Videos detail shooting
by Gary Kent
Jun 15, 2011 | 34431 views | 4 4 comments | 117 117 recommendations | email to a friend | print
Dash-cam video of officer shooting
The Beeville Police Department released videos of the May 31 shooting incident in the parking lot in front of the Wal-Mart Supercenter.

The Bee-Picayune obtained the videos by filing an open records request with the Beeville Police Department last week.

Two videos were made available, one of which was taken by a camera on the dashboard of Sgt. Chris Vasquez’s patrol car and one which was taken from a camera on the roof of the Wal-Mart building.

Vasquez was looking for a car that matched the description of a vehicle that a man had fled in minutes earlier from the Stripes convenience store on North St. Mary’s Street.

The store clerk said the man walked out of the business at about 3:30 a.m. with some beer without offering to pay for it.

The officer found the vehicle and turned on his overhead emergency lights and the driver, 29-year-old Anthony Albert Ponce, pulled into a parking space in front of the grocery store side of the Wal-Mart building.

Ponce stepped out of the vehicle and Vasquez asked him to stay in the car. In the video, Ponce clearly had a handgun in his right hand and Vasquez immediately started to retreat, demanding that Ponce put down the gun.

But Ponce did not drop the gun and he started walking toward Vasquez. In the Wal-Mart security video, Vasquez is seen backtracking at least 30-40 feet, trying to get away from Ponce as he continues walking toward him with the gun in his hand.

Then Vasquez fires three times, halting a second or two between each shot.

The officer immediately calls police headquarters, reports “shots fired” and calls for EMS (emergency medical services).

Witnesses and investigators reported later that Vasquez began CPR on the victim and tried to keep him alive until EMS personnel could get to the scene.

Members of the Bee County Grand Jury were shown the videos the Thursday immediately after the shooting and they quickly returned a no-bill, refusing to charge the officer.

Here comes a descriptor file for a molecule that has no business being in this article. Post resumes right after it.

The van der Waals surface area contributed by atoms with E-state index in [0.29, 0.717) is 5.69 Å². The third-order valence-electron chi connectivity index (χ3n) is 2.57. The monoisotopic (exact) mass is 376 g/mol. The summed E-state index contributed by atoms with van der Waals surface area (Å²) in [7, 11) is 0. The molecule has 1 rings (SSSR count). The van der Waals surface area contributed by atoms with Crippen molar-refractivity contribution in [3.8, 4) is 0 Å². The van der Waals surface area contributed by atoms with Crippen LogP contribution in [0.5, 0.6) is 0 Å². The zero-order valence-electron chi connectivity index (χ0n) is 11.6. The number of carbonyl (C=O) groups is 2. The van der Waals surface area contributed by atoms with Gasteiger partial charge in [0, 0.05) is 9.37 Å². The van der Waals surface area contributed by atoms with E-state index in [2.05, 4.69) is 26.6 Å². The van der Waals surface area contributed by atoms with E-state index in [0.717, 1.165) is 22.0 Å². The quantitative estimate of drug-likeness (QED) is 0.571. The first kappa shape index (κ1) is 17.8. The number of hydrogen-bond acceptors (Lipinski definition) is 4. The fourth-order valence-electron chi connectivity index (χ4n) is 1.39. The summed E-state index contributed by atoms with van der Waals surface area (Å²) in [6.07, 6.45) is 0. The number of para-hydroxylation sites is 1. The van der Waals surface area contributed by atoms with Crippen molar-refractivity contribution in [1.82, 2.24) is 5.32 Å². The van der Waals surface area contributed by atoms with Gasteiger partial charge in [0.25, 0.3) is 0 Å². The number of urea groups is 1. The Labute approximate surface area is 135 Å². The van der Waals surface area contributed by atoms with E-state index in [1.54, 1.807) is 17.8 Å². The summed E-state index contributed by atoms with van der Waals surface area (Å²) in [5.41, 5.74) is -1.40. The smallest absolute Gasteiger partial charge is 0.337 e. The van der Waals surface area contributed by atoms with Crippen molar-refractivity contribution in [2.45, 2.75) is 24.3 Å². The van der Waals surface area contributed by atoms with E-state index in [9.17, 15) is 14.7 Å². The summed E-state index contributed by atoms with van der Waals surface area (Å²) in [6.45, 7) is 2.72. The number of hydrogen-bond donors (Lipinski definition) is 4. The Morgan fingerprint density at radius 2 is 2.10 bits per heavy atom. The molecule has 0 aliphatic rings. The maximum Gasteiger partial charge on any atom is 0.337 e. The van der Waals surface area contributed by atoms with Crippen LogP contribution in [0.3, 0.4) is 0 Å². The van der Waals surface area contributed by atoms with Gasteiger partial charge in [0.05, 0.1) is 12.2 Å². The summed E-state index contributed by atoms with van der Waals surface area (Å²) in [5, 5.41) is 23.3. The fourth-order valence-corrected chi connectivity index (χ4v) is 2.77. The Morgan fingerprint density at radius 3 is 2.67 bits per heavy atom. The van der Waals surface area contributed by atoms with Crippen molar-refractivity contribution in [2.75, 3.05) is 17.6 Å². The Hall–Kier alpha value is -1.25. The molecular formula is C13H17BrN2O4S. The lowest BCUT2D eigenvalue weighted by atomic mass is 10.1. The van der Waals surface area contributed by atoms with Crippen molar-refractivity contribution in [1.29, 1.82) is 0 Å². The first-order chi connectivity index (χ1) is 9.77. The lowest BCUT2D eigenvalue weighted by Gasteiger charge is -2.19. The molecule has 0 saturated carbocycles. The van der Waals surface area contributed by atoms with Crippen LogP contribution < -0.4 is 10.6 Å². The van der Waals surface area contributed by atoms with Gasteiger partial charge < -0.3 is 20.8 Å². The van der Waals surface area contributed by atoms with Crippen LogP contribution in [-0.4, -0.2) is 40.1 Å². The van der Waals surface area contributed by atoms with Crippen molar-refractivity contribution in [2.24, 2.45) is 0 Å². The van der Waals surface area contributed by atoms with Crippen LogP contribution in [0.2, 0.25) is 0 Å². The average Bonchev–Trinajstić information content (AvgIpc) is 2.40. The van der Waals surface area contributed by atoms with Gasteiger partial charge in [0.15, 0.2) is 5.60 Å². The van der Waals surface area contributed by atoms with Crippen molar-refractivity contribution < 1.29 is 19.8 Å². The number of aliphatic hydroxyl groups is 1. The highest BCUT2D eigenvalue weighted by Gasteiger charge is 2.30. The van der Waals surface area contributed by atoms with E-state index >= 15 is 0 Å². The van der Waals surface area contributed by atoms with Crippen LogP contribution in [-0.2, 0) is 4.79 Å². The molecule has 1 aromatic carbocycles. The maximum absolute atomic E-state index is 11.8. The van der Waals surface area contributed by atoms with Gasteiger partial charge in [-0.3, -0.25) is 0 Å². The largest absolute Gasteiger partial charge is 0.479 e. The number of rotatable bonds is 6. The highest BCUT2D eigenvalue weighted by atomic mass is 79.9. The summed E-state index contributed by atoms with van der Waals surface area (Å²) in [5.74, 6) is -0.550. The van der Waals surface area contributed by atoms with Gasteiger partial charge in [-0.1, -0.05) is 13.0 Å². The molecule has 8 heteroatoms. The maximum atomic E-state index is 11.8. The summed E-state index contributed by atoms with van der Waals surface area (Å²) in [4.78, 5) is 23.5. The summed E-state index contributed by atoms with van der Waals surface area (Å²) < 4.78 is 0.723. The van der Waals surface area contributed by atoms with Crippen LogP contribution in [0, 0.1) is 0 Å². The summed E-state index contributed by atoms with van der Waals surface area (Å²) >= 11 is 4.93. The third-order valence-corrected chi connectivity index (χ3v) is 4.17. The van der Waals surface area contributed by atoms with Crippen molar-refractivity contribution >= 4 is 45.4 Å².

At least one of the officers investigating the incident called the shooting “suicide by cop.”

Ponce had been indicted by the same grand jury a month earlier on family violence charges that had been enhanced to a punishment range of from 25-99 years or life in prison because he had a previous felony conviction.

Beeville residents who knew Ponce said he had sworn he would not go to prison.

The images from the dash camera can be seen by going to the web site and clicking on the video.

Gary Kent is a reporter at the Bee-Picayune and can be reached at 358-2550, ext. 120, or at
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September 30, 2011
“Protest when a person is shot and killed like that” Your words. Where is the protest and how on earth did you come to that conclusion?
September 30, 2011
"hellfire" I am married to a police officer, I worked as a paramedic and understand the dangers out there. It is strange how people like you protest when someone is shot and killed in a situation like that, but I bet you would squeal like a pig if it was your husband/wife, son/daughter, etc., that was the cop and did not shoot and got killed themselves. You are all the same, gotta complain about "the man" over stepping his bounds.....give it up, it was TOTALLY justified and that officer DOES deserve to commended for his actions. YOU should be ashamed of yourself!
June 27, 2011
Your screen name indicates you are a supervisor. I will admit that when I read your statement I was angered. I have issues with your comment, it just does not sit right, maybe it is just me…

First thing is you are presuming to “speak” for all Law Enforcement Officers relating to deadly use of force.

I whole heartedly disagree on the basis that most LEO’s would place themselves in that situation to neutralize a perpetrator and protect citizenry not because they are hero’s or act with John Wayne syndrome but because it is necessary and the nature of the beast. There a passages in the Bible, that encompasses LEO’s.

Even in a small department,as yours, a supervisor has responsibilities to subordinates. Each supervisor has different leadership traits but stating that someone forced to act as in this case should receive an award or public recognition is reckless at best.

Given known variables the only life this officer defended was his. The fact remains unknown if this was copicide or the result of mental abnormalities.

That makes a difference, at least to me and some others I know. IMHO we have no right what-so-ever to congratulate this man, but thank him, pray for him and hope and encourage him to stay the course as the protector.

Above all let him know that there are many, many of us, unknown personally to him that support, defend and understand his actions.

People will look at you different, treat you differently but life goes on.

That’s my two cents.

June 27, 2011
None of us in law enforcement ever want to be in a situation that involves taking another humans life but, after viewing this video, I commend this officer for trying to get the suspect to drop his weapon and most of all, I commend this officer for performing CPR on this suspect that he just shot to try to save his life. I personally feel that this officer should be recognized in the most prestigious way possible. My heart go out to this officer.